Designate a secretary for each meeting to keep track of discussions, decisions and assignments.
Safe school zones and ecological commuting
You could start a school traffic or engine idling campaign! Moments before and after school are conducive to engaging with parents to educate them about traffic management, the consequences of idling vehicle engines and the benefits of active transportation.
Active transportation (walking, cycling, etc.) promotes a healthy and welcoming environment for children, and promotes physical activity, which keeps young people healthy. It also reduces the number of cars circulating around the school and thus alleviates traffic problems that affect children. Carpooling and bus transportation are excellent green choices for those who may be unable to afford active transportation.
Active transportation on the way to school
Consider organizing an active transportation campaign to educate and engage the school community in environmental efforts! Physical activity, before and after school, helps students excel and focus as part of their structured classroom activities. On your way to school, replace the car or bus with active transportation: cycling, skateboarding, rollerblading, scooters, walking, romping, jogging.
Here are some ideas that will lead your school community to adopt active modes of transportation:
Challenge members of your school community to walk to school every Wednesday. Form groups of students who will walk together or send information to parents to mobilize them. Make it a fun experience: Have students count how many Wednesdays they walk to school. Those who walked most often could win a reward or a prize like the Golden Sneaker (an old painted sneaker in gold)!
The Walking Bus
In this carpool on foot, an adult leads the walk and picks up students along the road like a bus! This activity encourages students to get active together and gives older students the opportunity to accompany younger students, which promotes mentorship and leadership.
The Active Transportation Flash Campaign
Organize an active transportation blitz for a week or a month! Teach students the concept of their carbon footprint and the effects of our actions on that footprint. Challenge them to reduce their carbon footprint as much as possible! Using a thermometer chart, illustrate the school's carbon footprint before and after the blitz.
Encourage cycling on your way to school with a hands-on bicycle conference to teach parents, teachers and students how to ride a bike safely! A representative from a local store may be willing to come and give advice on setting up a bike. Be sure to communicate the positive effects of these improvements to the school community.
Note: Not everyone has the opportunity to practice active transportation. Encourage other means of sustainable and accessible transportation, but keep in mind and respect the fact that even these options are not feasible for everyone.
Effective recycling for play
To teach the 3 Rs to students, conduct a waste audit, then invite students to formulate a waste reduction plan at school. Determine which objects could be supra-recycled for outdoor play: large boxes, reusable plastic containers, cardboard tubes ... Add them to your loose parts collection! Educate the school community about waste reduction, effective ways to recycle and reuse items for play, through posters, ads or even contests! Some exceptional schools have set up unique participation programs, such as handing out the "Golden Garbage Can" to the class that produces the least waste!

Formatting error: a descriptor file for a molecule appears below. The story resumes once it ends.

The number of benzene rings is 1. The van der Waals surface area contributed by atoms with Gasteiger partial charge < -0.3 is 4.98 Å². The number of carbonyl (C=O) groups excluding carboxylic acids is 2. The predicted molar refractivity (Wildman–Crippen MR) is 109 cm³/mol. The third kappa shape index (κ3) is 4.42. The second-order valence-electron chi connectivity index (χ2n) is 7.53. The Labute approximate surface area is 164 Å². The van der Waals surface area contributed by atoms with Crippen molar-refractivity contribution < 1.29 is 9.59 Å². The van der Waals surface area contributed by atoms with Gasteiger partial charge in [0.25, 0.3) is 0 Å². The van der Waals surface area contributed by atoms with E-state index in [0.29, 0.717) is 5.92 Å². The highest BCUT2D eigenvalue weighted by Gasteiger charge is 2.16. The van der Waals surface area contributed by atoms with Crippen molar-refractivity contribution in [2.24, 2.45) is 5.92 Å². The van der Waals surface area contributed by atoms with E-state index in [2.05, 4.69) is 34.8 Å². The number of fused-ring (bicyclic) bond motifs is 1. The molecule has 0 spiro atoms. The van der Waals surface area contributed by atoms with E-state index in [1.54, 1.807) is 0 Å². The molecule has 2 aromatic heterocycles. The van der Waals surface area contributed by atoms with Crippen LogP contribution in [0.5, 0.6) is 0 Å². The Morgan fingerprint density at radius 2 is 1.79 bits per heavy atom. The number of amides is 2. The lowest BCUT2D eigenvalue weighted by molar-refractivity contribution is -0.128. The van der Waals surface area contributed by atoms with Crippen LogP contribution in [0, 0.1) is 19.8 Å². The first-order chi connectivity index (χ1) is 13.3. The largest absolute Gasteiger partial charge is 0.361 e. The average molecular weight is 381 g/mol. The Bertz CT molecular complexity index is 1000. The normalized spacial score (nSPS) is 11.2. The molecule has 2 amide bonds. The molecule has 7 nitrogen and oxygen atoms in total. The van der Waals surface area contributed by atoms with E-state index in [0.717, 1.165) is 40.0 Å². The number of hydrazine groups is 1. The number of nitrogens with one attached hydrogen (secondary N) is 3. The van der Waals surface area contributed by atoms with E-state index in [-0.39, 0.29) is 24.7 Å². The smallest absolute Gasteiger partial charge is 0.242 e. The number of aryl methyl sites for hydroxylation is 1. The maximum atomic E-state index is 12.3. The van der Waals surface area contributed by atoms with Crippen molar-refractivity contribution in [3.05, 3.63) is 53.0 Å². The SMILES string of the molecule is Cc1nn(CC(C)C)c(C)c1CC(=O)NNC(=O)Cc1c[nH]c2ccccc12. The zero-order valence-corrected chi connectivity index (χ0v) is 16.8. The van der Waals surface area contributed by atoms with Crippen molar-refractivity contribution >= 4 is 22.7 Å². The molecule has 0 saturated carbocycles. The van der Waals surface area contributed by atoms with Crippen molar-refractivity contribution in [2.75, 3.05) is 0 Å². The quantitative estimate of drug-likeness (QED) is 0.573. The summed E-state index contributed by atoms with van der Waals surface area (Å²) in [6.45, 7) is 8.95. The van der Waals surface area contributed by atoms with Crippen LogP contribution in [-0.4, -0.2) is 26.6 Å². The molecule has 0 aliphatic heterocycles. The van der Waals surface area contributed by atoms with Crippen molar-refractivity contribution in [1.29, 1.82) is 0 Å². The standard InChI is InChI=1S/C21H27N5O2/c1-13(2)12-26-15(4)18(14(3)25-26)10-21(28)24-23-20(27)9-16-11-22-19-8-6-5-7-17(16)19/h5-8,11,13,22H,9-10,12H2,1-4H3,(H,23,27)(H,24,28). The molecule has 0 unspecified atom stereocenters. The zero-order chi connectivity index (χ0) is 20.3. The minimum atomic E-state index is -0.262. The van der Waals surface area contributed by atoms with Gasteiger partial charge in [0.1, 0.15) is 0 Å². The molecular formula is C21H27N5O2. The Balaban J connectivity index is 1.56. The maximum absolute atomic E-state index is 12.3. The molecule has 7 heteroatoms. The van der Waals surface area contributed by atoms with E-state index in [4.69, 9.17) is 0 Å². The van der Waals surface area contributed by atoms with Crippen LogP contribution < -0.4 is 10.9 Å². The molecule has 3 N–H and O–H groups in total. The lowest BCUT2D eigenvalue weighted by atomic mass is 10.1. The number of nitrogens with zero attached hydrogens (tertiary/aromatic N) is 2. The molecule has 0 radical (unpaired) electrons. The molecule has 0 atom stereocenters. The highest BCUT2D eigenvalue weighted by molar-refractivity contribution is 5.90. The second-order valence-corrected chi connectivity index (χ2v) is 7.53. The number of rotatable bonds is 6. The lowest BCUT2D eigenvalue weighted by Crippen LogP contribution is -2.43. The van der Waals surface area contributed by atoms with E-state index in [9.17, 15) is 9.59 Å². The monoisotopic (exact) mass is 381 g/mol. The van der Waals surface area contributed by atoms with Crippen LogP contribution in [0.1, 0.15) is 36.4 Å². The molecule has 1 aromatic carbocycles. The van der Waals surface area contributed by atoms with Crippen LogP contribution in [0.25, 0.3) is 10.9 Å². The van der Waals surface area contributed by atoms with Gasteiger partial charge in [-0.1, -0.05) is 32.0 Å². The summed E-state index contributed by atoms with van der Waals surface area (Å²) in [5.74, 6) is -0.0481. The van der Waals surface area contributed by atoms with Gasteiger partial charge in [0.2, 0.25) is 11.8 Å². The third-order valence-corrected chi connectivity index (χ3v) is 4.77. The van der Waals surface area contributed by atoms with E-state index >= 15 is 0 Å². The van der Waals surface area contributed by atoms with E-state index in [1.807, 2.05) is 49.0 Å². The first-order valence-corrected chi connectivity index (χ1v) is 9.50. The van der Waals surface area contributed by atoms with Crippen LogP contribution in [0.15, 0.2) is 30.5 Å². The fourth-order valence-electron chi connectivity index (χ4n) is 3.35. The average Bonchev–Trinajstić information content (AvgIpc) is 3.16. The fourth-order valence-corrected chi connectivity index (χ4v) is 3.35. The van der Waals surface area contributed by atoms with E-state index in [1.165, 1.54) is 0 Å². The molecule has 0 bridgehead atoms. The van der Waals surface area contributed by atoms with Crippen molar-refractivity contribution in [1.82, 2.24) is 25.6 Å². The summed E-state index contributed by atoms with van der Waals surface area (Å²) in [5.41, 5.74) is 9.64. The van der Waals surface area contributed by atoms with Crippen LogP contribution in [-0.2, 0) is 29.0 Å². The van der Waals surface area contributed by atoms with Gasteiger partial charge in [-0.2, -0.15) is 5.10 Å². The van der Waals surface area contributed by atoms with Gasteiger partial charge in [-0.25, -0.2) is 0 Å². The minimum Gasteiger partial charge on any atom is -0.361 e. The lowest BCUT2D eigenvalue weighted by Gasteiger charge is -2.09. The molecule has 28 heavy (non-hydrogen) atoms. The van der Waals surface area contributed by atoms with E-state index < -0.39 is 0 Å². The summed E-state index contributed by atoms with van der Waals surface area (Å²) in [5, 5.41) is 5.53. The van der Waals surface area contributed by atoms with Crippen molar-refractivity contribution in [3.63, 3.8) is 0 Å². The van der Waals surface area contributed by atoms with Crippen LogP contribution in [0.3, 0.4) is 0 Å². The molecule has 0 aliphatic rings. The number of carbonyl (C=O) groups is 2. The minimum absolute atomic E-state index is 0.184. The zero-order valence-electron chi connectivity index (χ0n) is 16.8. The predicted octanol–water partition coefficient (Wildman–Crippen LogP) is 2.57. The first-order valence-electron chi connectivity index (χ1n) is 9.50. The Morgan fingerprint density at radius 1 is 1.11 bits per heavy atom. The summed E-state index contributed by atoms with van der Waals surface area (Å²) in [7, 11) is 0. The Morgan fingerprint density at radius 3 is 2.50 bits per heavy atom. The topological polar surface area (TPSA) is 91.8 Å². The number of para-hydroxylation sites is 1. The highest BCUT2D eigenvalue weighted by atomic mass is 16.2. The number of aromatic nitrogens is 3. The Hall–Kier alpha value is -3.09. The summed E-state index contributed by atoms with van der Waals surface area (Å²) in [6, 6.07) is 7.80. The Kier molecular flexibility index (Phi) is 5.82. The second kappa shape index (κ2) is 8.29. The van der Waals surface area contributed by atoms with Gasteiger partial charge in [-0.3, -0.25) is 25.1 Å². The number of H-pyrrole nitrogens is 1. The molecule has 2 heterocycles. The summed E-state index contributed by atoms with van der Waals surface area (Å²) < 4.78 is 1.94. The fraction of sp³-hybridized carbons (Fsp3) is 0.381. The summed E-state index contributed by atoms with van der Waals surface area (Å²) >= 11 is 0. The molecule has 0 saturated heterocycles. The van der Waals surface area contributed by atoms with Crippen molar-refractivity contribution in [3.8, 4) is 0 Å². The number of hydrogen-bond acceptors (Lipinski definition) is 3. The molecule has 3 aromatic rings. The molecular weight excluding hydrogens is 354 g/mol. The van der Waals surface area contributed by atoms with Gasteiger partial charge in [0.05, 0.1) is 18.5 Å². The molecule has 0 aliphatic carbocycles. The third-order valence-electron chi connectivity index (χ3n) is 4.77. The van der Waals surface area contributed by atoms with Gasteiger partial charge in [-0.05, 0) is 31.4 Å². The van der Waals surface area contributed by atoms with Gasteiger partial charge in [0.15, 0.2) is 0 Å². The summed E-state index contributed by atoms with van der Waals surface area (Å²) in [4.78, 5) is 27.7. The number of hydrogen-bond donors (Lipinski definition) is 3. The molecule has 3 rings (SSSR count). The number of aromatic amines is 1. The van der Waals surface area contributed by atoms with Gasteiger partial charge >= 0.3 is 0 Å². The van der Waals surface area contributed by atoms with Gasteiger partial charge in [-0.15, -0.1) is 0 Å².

Outdoor Play and Learning with loose parts
This is one of the main goals of your club: taking students out to encourage interactive, rewarding and meaningful learning experiences. Invite students to explore the natural elements of their schoolyard (and beyond!), through self-directed free play. Our Take Action list will give you great ideas!
All you need is a simple set of loose parts and play time to encourage creativity, strengthen collaboration and promote solidarity.
The loose parts shed
Has your school decided to invest in a collection of loose parts? If so, you will need a place to store them. It will ideally be a shed or container located outside, near a playground. Provide sturdy bins on wheels to transport parts and storage shelves accessible to children. You could also build higher shelves where you can keep parts or let them rest for a while. It is important to entrust the management and maintenance of your shed to the club as well as to the participating staff.
In the classroom
If playing with loose parts is already a practice in your schoolyard, discuss it in class. Integrating the themes of play and the environment into teaching time has positive and lasting effects. We encourage teachers and supervisors to explore ways to promote the game instead of ending it (say YES more often!). In our OPAL program, we suggest a dialogue in the form of "celebrate, inform, negotiate". Celebrate all the ways of playing that appeal to students. Inform them of potentially risky activities and ask them how they could be improved. Negotiate the playing conditions and the division of responsibilities in the play area. Staff and students will be able to remember three useful questions to ask themselves: Is this activity fun? Is it inclusive? Is it safe enough?
Environmental lessons are another good way to stimulate research and critical thinking and to generate new ideas for green projects. EcoKids offers a number of free Take Actionactivities that are easy to integrate at all grade levels and in all areas of the curriculum.
Students can support green initiatives in the classroom by ensuring that lights, computers and interactive whiteboards are closed when no one is using them. Promoting a waste-free lunch program is one way to reduce the school's overall waste output.